When a special occasion marks the calendar, a colorful gift bag or a box wrapped with a cheery bow often finds its way to a doorstep, an office desk or a mailbox. But once in a while a present arrives at an unexpected moment — no holiday, no birthday — as a reminder someone is thinking about us.
Wanda Anderson of Richland, Wash., remembers just such a gift ... as if it arrived recently.
The daffodils and tulips had disappeared and the buds on the rosebushes were finally in full bloom that spring day. Lavender, pale pink, red with a dash of white filled the garden outside her window with fragrance and a burst of color.
It seemed the renewed earth shouted with joy when her first roses of the season appeared.
The initial sight always brought to mind Wanda's childhood memories of Southern California — a time when her hard-working brothers would delight her with an occasional rose from the commercial nursery, extras donated to their employees. To this young girl — poor by some standards — those earliest flowers were a luxury, special.
"We never had money to buy extra things, so even a tired rose was something to cherish," Wanda said, remembering the thoughtfulness of her siblings.
Nowadays, to have a backyard with her favorites — Peace Rose, Barbara Bush, Love Rose — was sheer enjoyment. Wanda especially loved the very first blooms.
Her husband, Dale, devotedly tended the roses and knew this little fact about his sweet wife. So, on this particular morning, he picked the very first bouquet of spring, still fresh with a breath of dew. But as Dale came back into the house he was met by their church friend, one who had stopped in for a quick visit.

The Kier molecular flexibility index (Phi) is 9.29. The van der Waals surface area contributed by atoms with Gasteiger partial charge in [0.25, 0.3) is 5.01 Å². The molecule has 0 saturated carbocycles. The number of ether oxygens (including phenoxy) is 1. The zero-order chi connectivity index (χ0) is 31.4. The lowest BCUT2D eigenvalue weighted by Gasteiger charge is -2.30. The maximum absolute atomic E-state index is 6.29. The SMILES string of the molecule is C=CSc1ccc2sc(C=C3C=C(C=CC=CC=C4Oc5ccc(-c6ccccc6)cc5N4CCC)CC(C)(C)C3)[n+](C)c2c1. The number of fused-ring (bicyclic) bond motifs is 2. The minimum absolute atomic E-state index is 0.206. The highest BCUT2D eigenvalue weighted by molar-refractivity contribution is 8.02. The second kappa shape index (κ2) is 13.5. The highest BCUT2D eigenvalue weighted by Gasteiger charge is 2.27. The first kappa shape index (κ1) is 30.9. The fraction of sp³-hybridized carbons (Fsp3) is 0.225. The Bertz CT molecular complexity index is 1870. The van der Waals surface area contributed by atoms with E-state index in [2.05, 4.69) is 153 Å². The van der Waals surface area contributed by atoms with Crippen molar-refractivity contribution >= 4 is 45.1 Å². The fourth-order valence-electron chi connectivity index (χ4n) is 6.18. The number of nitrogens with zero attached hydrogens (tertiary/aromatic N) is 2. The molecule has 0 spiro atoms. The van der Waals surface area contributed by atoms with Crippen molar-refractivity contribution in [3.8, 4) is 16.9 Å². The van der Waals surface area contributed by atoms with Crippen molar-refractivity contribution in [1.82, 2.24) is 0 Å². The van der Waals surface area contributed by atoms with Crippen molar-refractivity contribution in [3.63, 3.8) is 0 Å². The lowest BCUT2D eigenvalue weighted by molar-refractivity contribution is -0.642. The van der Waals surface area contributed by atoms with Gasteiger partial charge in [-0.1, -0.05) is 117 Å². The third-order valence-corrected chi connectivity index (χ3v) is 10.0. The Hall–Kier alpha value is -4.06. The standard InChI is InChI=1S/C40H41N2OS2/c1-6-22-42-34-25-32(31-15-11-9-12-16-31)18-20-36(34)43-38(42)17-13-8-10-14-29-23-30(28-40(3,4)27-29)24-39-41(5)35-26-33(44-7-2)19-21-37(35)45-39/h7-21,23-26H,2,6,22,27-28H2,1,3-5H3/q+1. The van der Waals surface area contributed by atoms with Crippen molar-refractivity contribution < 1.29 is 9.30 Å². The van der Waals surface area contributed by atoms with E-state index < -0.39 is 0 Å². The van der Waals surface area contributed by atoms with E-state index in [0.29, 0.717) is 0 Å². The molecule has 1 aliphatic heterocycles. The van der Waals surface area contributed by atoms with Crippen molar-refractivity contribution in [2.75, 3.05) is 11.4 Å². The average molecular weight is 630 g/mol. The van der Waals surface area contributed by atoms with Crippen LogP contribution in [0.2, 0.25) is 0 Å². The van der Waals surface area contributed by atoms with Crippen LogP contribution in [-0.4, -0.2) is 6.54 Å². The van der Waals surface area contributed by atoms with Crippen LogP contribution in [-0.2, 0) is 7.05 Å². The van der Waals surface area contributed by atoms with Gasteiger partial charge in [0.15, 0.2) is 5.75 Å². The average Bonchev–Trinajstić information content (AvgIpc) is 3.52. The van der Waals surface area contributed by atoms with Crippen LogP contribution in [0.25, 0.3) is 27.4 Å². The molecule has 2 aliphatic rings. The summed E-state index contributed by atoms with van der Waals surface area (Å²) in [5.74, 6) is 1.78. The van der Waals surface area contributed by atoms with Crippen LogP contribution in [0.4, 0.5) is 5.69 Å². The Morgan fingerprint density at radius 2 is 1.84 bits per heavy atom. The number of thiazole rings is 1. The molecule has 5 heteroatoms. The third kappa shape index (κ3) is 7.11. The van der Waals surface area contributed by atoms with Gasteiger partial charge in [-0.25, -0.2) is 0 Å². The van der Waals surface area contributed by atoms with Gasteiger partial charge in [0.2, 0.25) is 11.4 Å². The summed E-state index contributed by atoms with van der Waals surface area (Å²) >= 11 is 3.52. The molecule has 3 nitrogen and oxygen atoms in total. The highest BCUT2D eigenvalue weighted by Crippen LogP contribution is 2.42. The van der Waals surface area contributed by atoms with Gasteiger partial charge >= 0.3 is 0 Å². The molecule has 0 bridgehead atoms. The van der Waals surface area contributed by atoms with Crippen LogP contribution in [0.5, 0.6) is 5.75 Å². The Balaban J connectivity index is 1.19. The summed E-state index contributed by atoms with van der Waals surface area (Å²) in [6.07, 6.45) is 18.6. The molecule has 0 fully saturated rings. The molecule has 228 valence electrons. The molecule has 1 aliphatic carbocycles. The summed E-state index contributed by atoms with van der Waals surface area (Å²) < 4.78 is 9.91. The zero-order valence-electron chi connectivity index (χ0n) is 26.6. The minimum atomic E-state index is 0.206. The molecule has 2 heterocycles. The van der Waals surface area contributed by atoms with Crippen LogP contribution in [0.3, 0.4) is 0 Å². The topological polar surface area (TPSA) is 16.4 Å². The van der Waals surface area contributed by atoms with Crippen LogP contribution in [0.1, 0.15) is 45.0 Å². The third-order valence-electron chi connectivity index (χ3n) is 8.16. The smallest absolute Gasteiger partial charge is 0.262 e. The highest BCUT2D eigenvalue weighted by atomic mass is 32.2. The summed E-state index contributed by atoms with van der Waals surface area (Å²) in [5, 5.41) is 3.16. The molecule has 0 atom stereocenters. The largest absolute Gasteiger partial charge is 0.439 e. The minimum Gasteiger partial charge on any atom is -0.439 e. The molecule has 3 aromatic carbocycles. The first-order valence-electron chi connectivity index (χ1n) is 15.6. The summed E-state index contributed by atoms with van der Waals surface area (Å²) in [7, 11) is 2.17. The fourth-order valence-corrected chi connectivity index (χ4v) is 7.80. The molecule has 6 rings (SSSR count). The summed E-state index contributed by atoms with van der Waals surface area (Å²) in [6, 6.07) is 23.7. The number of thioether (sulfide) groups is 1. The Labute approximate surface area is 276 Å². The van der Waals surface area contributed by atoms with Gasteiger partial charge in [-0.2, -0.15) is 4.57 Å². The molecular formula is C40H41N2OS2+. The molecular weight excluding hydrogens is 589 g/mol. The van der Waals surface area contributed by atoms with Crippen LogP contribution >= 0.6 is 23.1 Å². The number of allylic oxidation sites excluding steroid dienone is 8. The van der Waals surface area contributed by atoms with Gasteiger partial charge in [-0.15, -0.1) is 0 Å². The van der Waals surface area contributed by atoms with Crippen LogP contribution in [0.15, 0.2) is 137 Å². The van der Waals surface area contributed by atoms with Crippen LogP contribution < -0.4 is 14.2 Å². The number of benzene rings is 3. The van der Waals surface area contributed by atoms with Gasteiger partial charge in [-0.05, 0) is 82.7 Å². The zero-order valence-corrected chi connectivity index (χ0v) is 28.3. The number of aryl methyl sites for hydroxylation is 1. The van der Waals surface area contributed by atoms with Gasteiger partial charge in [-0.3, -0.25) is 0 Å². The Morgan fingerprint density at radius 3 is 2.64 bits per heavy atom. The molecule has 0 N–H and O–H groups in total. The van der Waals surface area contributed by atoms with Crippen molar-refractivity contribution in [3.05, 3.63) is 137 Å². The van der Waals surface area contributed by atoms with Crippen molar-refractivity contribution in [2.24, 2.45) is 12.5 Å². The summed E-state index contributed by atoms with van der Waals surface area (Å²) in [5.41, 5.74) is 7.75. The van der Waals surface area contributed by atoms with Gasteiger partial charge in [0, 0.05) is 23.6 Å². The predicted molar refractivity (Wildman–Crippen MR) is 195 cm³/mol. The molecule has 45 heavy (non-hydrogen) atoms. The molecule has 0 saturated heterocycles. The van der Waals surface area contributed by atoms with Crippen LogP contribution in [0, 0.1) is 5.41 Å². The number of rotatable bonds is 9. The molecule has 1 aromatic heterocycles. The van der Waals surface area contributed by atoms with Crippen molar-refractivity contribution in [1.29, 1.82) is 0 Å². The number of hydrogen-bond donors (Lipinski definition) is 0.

What happened next eclipsed the delight Wanda had felt the moment she spied the cacophony of color in her husband's hand.
As the woman turned to go, Dale graciously handed the first blooms to her. And even though their visitor protested, she was repeatedly assured that the bouquet was hers to keep — given with pleasure.
"I told her I was happy for her to have the roses, but I really wasn't," Wanda said, recalling the emotions she was feeling right then.
Seeing her very precious first blooms go out the door filled her with regret — and a bit of stinginess.
Throughout the rest of the morning, Wanda argued with herself, she said, knowing logically it was "better to give than to receive." Nevertheless, she lamented the spontaneous act.
Heaviness hung in the spring air.
Still, errands beckoned on their day's "to-do" list. So, the couple headed to the post office — the first item on their list — where Wanda waited the few minutes in the car, her mind mulling over the morning's events.
Then without warning, an older woman suddenly appeared at the car's open window, a bouquet of multicolored roses in her arms.
"These are for you," she said, thrusting the bouquet into Wanda's hands. "They're my first blooms this spring."
Totally surprised and overwhelmed with fresh tears — and remorse — Wanda uttered a thank you as she bent for a moment to inhale the blossoms' rich fragrance. When she glanced back up, the mysterious visitor was gone.
To this day, that "special delivery" gift changed Wanda. Now her very first blooms always go to another — a reminder that "someone" is thinking of them.
Lucy Luginbill is a career television producer-host and the Spiritual Life editor for the Tri-City Herald. In her column, she reflects on the meaning of her name, "Light Bringer." If you have a story idea for Light Notes, contact her at firstname.lastname@example.org. Distributed by Tribune Content Agency.